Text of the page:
January 3, 2003
Clarion-Ledger | Hypothesis on West Nile confirmed: Methodist Rehab scientists first to cite effect on spinal cord
By Pamela Berry
Clarion-Ledger Staff Writer
Read this story on The Clarion-Ledger Web site
About two months after Mississippi had its last reported death from the West Nile virus, local researchers announced they were making progress in determining how the mosquito-borne illness attacks the human body.
On Thursday, scientists at the Methodist Rehabilitation Center said their hypothesis that the virus targets the gray matter of the spinal cord has been confirmed through pathological research.
Details on the recent findings will be reported in the next edition of The Lancet Infectious Diseases, a prestigious international medical journal, said Dr. Dobrivoje Stokic, director of the Center for Neuroscience and Neurological Recovery at Methodist Rehab.
MRC researchers said the data, discovered after conducting tests on tissue samples taken from the bodies of West Nile virus victims, bolsters what they clinically observed in patients treated at Methodist Rehab.
"Our article in Lancet is significant because it is the first to include pathological evidence that indicates the West Nile virus attacks the spinal cord in humans and can cause acute flaccid paralysis similar to polio," Stokic said.
Earlier this year, MRC scientists were the first to report that the West Nile virus was causing polio-like paralysis in some of its victims.
Their discovery lead the federal Centers for Disease Control and Prevention to warn physicians and public health officials to be careful when treating patients who suffer from severe muscle weakness or paralysis, saying West Nile virus should be ruled out as a possible cause before beginning treatment for conditions that mimic those symptoms.
Prior to the findings, national guidelines emphasized that West Nile virus was an attack on the brain and could cause encephalitis and meningitis. Although this remains true, the recovery center's research shows the virus can also attack the motor neurons of the spinal cord that control muscle functions, causing severe muscle weakness.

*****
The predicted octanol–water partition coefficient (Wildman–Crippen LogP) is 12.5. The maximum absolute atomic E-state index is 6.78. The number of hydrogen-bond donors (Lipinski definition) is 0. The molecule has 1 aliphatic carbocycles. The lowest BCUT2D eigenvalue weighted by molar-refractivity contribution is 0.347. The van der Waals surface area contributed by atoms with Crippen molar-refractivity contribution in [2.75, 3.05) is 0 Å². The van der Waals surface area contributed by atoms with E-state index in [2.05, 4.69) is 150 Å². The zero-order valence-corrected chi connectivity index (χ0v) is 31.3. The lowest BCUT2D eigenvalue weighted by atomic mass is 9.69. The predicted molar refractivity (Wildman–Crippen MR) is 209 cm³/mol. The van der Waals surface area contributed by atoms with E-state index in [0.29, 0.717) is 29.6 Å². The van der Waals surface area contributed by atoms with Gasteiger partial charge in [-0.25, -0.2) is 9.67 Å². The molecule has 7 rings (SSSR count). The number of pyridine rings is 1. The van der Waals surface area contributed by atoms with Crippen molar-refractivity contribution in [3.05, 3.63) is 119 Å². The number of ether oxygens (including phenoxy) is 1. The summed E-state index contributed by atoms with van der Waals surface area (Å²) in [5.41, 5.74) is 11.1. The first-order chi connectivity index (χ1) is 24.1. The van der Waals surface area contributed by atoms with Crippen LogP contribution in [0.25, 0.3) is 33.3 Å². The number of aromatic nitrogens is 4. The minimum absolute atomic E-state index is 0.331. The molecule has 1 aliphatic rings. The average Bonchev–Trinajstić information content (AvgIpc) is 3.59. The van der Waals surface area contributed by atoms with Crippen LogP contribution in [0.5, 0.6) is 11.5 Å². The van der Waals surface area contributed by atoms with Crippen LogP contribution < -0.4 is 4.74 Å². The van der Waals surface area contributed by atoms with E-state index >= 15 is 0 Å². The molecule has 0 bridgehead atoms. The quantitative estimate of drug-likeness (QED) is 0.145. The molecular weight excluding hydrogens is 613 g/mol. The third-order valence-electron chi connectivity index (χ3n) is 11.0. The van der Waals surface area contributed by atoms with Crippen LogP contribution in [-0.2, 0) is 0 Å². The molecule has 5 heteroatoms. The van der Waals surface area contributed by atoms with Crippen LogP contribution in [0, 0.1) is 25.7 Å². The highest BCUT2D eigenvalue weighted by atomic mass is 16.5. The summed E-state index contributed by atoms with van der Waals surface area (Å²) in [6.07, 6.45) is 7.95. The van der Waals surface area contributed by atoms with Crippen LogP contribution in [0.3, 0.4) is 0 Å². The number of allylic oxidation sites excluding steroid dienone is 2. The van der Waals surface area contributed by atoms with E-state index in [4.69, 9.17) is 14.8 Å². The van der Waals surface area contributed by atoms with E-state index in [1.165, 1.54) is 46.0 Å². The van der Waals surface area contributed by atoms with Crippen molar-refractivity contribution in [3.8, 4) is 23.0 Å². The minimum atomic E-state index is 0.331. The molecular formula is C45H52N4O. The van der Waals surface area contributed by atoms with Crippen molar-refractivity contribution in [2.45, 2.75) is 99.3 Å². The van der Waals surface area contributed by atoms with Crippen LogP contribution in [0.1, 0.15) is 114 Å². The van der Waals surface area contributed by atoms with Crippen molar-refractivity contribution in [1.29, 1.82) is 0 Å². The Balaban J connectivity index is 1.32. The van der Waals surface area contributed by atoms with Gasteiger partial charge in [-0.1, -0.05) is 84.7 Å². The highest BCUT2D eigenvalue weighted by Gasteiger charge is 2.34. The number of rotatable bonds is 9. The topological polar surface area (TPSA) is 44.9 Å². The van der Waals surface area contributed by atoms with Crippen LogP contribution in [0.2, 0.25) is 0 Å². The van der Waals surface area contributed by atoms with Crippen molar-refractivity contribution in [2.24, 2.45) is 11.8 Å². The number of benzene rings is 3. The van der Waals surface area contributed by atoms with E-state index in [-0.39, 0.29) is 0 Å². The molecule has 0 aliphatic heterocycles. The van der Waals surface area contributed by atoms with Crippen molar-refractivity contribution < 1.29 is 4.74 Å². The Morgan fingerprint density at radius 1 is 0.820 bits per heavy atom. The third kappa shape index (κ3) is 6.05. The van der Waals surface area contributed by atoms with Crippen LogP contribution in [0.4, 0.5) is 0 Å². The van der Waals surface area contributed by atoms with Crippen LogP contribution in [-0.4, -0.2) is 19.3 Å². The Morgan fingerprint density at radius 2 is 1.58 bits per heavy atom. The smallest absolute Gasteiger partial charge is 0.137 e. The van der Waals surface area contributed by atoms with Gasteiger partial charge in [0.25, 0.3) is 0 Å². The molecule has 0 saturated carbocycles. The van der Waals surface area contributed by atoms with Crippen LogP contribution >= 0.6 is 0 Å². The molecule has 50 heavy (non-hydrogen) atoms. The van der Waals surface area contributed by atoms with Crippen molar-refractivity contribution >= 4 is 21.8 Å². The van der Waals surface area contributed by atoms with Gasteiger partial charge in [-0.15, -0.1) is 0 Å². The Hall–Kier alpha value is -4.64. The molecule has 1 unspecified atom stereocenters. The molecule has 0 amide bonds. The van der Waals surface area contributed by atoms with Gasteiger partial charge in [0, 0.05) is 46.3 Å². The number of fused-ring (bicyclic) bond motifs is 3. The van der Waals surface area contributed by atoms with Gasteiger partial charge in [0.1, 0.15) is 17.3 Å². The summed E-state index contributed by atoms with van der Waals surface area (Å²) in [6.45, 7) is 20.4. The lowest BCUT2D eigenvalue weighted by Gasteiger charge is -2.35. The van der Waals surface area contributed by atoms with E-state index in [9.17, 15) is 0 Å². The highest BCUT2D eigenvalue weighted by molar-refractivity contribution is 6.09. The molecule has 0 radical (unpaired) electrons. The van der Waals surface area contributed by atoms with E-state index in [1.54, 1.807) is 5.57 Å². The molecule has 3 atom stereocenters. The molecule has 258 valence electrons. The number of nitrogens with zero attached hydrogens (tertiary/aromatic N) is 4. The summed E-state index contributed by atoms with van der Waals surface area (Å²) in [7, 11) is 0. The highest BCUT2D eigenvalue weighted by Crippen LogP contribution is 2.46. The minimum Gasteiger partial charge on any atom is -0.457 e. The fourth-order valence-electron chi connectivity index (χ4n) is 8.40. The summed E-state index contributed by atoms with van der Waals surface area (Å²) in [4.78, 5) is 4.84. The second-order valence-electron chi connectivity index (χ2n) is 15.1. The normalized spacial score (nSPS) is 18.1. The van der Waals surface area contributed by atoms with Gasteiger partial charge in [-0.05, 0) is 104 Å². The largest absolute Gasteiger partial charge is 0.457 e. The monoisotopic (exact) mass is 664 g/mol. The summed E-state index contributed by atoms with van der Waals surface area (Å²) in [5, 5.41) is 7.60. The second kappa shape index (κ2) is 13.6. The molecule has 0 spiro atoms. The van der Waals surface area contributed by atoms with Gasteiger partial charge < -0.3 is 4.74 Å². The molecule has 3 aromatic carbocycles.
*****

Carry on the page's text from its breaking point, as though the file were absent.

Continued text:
The latest findings resulted from pathological research conducted by a team of scientists and Dr. Jonathan Fratkin, a researcher in the Department of Pathology at the University of Mississippi Medical Center.
Fratkin said tests conducted on four West Nile victims showed they'd all experienced a "devastating injury to the spinal cord."
The next step, Fratkin said, it to find proof of the virus in the spinal cord cells of a victim.
"The missing piece is to show conclusively the presence of the West Nile virus in this tissue," Fratkin said. "There is still work to be done."
Researchers said their goal is to gather as much information as possible about how the virus targets humans so better long-term treatment methods can be developed.
Stokic said they also hope their latest findings will aid in securing funding for further West Nile virus.
The scientists said their research should aid doctors in treating the next round of West Nile victims expected to appear in the summer months.
There were 230 reported deaths due to the West Nile virus in the United States in 2002. Ten of those were in Mississippi, according to the Centers for Disease Control and Prevention Web site.
"Most of the arboviruses tend to be recurrent or sporadic," Dr. Art Leis, CNNR senior scientist and project lead investigator, said of the possibility of Mississippi experiencing future outbreaks of the virus. "We can expect occasional outbreaks but hopefully they will be small."